Finally for trail running I generally just take my iPhone 6s Plus. The point to a trail run is to move fast and a dSLR just isn’t compatible with that move fast philosophy. For this reason alone I keep thinking of getting in to the Micro 4/3 realm so I have a smaller camera that’s feasible to pack on my fast and light days and retains the high image quality I crave sometimes.

Kayaking and Canoeing

When we’re whitewater kayaking we don’t take our phones iPhone. While we’ve never had a LifeProof case fail, dropping 40 foot waterfalls with a phone just sitting in a PFD pocket seems like asking for trouble. In the event that you loose a boat adding a $600 phone to the loss just makes it more pain than most people can stomach.

Our Olympus waterproof camera ends up attached to my PFD with a short string. This allows me to pull behind a rock quickly and get a picture with one hand safe in the knowledge that I can drop the camera as needed and just paddle. The worst that happens is the camera flips around and catches me in the face.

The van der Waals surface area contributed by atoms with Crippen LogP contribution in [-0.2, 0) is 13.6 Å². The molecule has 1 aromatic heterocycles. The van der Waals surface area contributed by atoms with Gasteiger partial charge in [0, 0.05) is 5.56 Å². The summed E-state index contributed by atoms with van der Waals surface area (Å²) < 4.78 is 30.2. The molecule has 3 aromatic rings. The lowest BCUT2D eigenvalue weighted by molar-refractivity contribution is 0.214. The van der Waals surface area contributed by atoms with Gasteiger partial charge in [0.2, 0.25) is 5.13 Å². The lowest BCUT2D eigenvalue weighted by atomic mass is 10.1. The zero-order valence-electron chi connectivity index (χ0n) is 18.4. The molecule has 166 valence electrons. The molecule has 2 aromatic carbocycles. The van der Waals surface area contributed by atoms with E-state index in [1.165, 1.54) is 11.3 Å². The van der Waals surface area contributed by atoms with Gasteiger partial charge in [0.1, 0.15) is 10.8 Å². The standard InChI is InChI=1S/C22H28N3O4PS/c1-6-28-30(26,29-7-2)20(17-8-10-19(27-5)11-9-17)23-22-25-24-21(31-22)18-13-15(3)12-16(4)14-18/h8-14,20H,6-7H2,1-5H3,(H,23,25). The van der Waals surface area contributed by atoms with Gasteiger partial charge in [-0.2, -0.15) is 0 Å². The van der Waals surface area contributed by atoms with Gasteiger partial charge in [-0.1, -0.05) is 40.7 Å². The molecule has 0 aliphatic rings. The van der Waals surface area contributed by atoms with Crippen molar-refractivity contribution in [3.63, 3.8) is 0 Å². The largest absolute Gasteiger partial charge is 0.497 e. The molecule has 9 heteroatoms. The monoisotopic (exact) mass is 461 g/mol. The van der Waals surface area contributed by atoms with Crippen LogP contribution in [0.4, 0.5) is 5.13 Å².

Here is Cynthia running a pretty gnarly rapid and I shot it hanging on to a rock on the side of the river with our small Olympus

Here is Cynthia running a pretty gnarly rapid and I shot it hanging on to a rock on the side of the river with our small Olympus

The second camera I carry is my dSLR which ends up in the back of my kayak in a Watershed Dry bag ( with their padded fleece liner.

Yes this does mean I have to stop find a stable spot to get out then dig the camera out of the bag and shoot before putting it back in the bag and getting back in the boat then launching in to the river. I’ve found it’s a price I’m totally willing to pay to get the higher quality shots you can get with a nice dSLR with a decent lens. Even at smaller sizes on the web you can see the extra clarity the dSLR yields.

When we’re canoeing I just clip the Watershed bag in front of me between my feet and use it for not only the camera but all my personal items like my headlamp, notebook, pen…

Usually here my daughter has the waterproof Olympus camera and we clip it to a long piece of rope so that when she drops it we can just pull it back in and keep on going.

What about you? Do you have any tricks to keep your camera gear safe while enjoying the outdoors?

View All

Leave a Reply

Your email address will not be published. Required fields are marked *